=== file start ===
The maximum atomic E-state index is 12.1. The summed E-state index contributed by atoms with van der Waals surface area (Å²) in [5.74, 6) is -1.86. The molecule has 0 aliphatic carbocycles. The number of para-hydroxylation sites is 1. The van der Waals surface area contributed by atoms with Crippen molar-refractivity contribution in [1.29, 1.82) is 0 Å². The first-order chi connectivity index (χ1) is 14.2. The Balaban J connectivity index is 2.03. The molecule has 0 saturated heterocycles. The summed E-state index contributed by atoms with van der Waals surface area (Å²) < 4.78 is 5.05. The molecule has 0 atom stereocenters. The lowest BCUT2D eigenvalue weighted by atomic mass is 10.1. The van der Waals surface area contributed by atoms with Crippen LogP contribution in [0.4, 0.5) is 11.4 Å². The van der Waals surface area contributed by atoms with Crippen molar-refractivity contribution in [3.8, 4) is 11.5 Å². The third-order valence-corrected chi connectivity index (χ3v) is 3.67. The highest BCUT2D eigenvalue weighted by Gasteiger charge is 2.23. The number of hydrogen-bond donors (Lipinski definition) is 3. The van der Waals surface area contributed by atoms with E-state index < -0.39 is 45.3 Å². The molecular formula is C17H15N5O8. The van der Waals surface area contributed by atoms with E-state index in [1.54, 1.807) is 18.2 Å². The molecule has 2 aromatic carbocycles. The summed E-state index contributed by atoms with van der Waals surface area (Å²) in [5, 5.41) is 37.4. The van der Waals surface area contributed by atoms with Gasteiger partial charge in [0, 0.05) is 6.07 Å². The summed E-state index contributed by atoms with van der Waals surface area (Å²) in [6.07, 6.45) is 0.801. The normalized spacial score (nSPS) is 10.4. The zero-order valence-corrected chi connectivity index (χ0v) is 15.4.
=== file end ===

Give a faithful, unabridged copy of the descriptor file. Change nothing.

The maximum atomic E-state index is 12.1. The summed E-state index contributed by atoms with van der Waals surface area (Å²) in [5.74, 6) is -1.86. The molecule has 0 aliphatic carbocycles. The number of para-hydroxylation sites is 1. The van der Waals surface area contributed by atoms with Crippen molar-refractivity contribution in [1.29, 1.82) is 0 Å². The first-order chi connectivity index (χ1) is 14.2. The Balaban J connectivity index is 2.03. The molecule has 0 saturated heterocycles. The summed E-state index contributed by atoms with van der Waals surface area (Å²) < 4.78 is 5.05. The molecule has 0 atom stereocenters. The lowest BCUT2D eigenvalue weighted by atomic mass is 10.1. The van der Waals surface area contributed by atoms with Crippen LogP contribution in [0.4, 0.5) is 11.4 Å². The van der Waals surface area contributed by atoms with Crippen molar-refractivity contribution in [3.8, 4) is 11.5 Å². The third-order valence-corrected chi connectivity index (χ3v) is 3.67. The highest BCUT2D eigenvalue weighted by Gasteiger charge is 2.23. The number of hydrogen-bond donors (Lipinski definition) is 3. The van der Waals surface area contributed by atoms with E-state index < -0.39 is 45.3 Å². The molecular formula is C17H15N5O8. The van der Waals surface area contributed by atoms with E-state index in [1.54, 1.807) is 18.2 Å². The molecule has 2 aromatic carbocycles. The summed E-state index contributed by atoms with van der Waals surface area (Å²) in [5, 5.41) is 37.4. The van der Waals surface area contributed by atoms with Gasteiger partial charge in [0, 0.05) is 6.07 Å². The summed E-state index contributed by atoms with van der Waals surface area (Å²) in [6.07, 6.45) is 0.801. The normalized spacial score (nSPS) is 10.4. The zero-order valence-corrected chi connectivity index (χ0v) is 15.4.